September 13, 2005 | By John J. Pavelec
When properly selected and utilized, single-cut die sets can produce top-quality cut ends on square and rectangular tubing. This article discusses the criteria for selecting and using the die sets to achieve the best results.
September 13, 2005 | By David Havrilla
Although a firm grasp of laser physics, metallurgy, tooling and fixturing, weld process parameters, and part strength testing is necessary to implement laser technology in any manufacturing facility, it's also critical to think of other issues that will impact the success of your laser use. Some keys to a successful laser project include involving production personnel early in the process, choosing a laser technology advocate, considering your shop's ambient environment, using trained operators and maintenance personnel, and planning for spare parts and maintenance.
September 13, 2005 | By John Uccellini
While flashback arrestors help prevent backfires and flashbacks in oxyfuel torches, no device replaces the necessity for safe operating practices and properly maintained oxyfuel torch equipment.
September 13, 2005 | By Bob Szabo
The quality of resistance-welded components depends on the weld schedule, which comprises several machine settings. Although many resistance welding machine and electrode suppliers offer standard weld schedules for common metal combination, special weld schedules often are necessary to address increased use of special metals, joint combinations, coatings, and weld-through sealants and adhesives.
September 13, 2005 | By Brad Jeffery
Tools are subject to extreme wear during AHSS forming. Using the right lubricant can help increase tool life.
September 13, 2005 | By Kate Bachman
Evidence that stainless steel has potential as a material for automotive components—for its high strength-to-weight ratio for overall weight reduction, good dent performance, corrosion resistance, and formability—was presented by ISSF members at the SAE International™ 2004 SAE World Congress, in Detroit.
September 13, 2005 | By Eric Lundin
China has been in the news extensively during the past couple of years, and developments in 2005 have intensified the focus on the world's most populous country. Chinese companies Hair and China National Offshore Oil Co. put in bids on U.S. companies (Maytag and Unocal); meanwhile, the People's Bank of China unhooked the yuan from the dollar in favor of linking the yuan to a basket of foreign currencies. This is the perfect time to embark on a tour to get a better understanding of the country's manfacturing capabilities, so FMA, TPA, and Thermatool Corp. teamued up to organize the tube- and pipe-oriented tour of the country.
September 13, 2005 | By Darwyn Jones
One way to avoid dimpling and deburring while making holes in tube and pipe is use annular cutters. Because annular cutters are hollow, there is no dead-zone resistance to overcome. Knowing how to use an annular cutter and what to watch for can help avoid problems and extend tool wear.
September 13, 2005 | By William J. Kohley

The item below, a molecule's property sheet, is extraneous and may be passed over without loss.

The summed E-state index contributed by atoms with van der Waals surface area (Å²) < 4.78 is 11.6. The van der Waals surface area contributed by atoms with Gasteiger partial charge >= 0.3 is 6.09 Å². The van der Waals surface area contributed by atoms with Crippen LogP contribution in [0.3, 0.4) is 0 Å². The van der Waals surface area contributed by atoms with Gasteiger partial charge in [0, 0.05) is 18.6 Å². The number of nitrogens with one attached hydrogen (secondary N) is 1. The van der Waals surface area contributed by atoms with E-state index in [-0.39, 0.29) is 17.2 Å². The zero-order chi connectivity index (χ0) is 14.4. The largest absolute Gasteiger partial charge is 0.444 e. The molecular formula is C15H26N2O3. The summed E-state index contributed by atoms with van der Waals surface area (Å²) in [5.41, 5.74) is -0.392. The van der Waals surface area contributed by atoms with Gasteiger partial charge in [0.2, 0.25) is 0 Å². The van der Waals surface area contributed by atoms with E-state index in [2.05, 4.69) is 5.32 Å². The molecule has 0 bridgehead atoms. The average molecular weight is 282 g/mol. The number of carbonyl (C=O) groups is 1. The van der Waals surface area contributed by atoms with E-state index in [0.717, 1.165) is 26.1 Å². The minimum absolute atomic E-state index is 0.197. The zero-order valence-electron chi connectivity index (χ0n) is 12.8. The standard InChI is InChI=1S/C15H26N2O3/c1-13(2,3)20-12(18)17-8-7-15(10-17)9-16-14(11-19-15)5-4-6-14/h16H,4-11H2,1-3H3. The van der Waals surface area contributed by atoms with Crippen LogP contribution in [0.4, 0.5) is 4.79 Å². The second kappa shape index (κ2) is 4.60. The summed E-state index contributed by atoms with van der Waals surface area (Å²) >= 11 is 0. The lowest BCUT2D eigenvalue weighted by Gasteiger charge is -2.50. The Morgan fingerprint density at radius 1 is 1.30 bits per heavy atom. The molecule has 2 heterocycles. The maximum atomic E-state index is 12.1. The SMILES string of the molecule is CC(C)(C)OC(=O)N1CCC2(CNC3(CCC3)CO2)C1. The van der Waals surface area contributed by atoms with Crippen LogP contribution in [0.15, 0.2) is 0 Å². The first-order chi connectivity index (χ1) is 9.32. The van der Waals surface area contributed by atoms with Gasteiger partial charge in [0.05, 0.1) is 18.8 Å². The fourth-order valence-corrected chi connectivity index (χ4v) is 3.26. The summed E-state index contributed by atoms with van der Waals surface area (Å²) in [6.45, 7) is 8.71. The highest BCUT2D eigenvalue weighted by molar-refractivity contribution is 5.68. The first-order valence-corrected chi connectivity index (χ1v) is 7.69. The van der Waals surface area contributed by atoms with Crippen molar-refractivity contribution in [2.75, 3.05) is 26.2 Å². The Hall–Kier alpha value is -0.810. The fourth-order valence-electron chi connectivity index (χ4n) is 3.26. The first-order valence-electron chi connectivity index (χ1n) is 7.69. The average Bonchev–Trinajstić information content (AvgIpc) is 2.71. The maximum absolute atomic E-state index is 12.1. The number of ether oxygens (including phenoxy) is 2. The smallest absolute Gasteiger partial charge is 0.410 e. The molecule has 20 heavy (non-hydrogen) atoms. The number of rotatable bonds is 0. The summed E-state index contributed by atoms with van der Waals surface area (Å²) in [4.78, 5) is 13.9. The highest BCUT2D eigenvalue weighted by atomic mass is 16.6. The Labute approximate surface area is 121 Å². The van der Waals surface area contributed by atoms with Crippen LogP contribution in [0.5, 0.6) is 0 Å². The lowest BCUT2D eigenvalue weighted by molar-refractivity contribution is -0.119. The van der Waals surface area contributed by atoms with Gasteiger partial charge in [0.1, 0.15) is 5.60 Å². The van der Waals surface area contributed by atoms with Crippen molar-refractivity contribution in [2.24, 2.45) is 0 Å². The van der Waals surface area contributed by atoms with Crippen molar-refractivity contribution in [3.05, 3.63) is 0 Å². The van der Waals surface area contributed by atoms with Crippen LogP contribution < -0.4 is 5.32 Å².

Spray systems often are regarded as simple on-off valve and regulation systems. In reality, though, spray nozzles are precision components designed to yield very specific performance under specific process conditions. Just because nozzles are spraying doesn't mean that they are spraying precisely, and precision spray performance makes a difference in throughput, quality, and bottom-line profits
September 13, 2005 | By Ninad Nargundkar
This study illustrated that, when the thickness and stress-strain curve of the sheet material are known, it is possible to predict with acceptable accuracy the bend allowance, springback angle, and punch stroke to obtain the desired final product dimensions.
September 13, 2005 | By John Meyer
When BMW Dingolfing (Germany) decided to modernize one of its transfer presses, the desired benefits included increased line availability, increased production through the use of an electronic transfer system, and reduced maintenance. However, one of its highest priorities was to minimize or eliminate the risk of production loss caused by interruptions to the power supply.
September 13, 2005 | By Stephanie Vaughan
Being a good welder often means more than on-the-job performance. Whether it's volunteering to help others or otherwise giving back to one's community, these welders are examples of so many who take their time to give of themselves on the job — and outside the office.
September 13, 2005 | By Vicki Bell
Shipyard work is among the most hazardous occupations. Researching possible dangers and following standards and recommended guidelines can reduce injuries and illnesses and prevent OSHA fines.
September 13, 2005 | By Kevin Lyttle
The increased use of coated steels has resulted in an intensified search for solutions to the problems posed by joining these materials. High levels of spatter and welding fume, weld porosity, and poor bead shape are common. These problems lead to increased post-weld cleaning costs, reduced quality, greater rework, and an overall reduction in productivity. The right wire size and type, matched with the most appropriate shielding gas, can substantially improve gas metal arc welding (GMAW) performance on galvanized and coated steels.
September 13, 2005 | By Ken Shoop
As manufacturing has moved overseas, the U.S. slitting market has become saddled with overcapacity. Coil processors can improve efficiencies by upgrading the equipment they use in the following areas: coil storage, changeovers in coil and slitting tooling; scrap handling; and tensioning.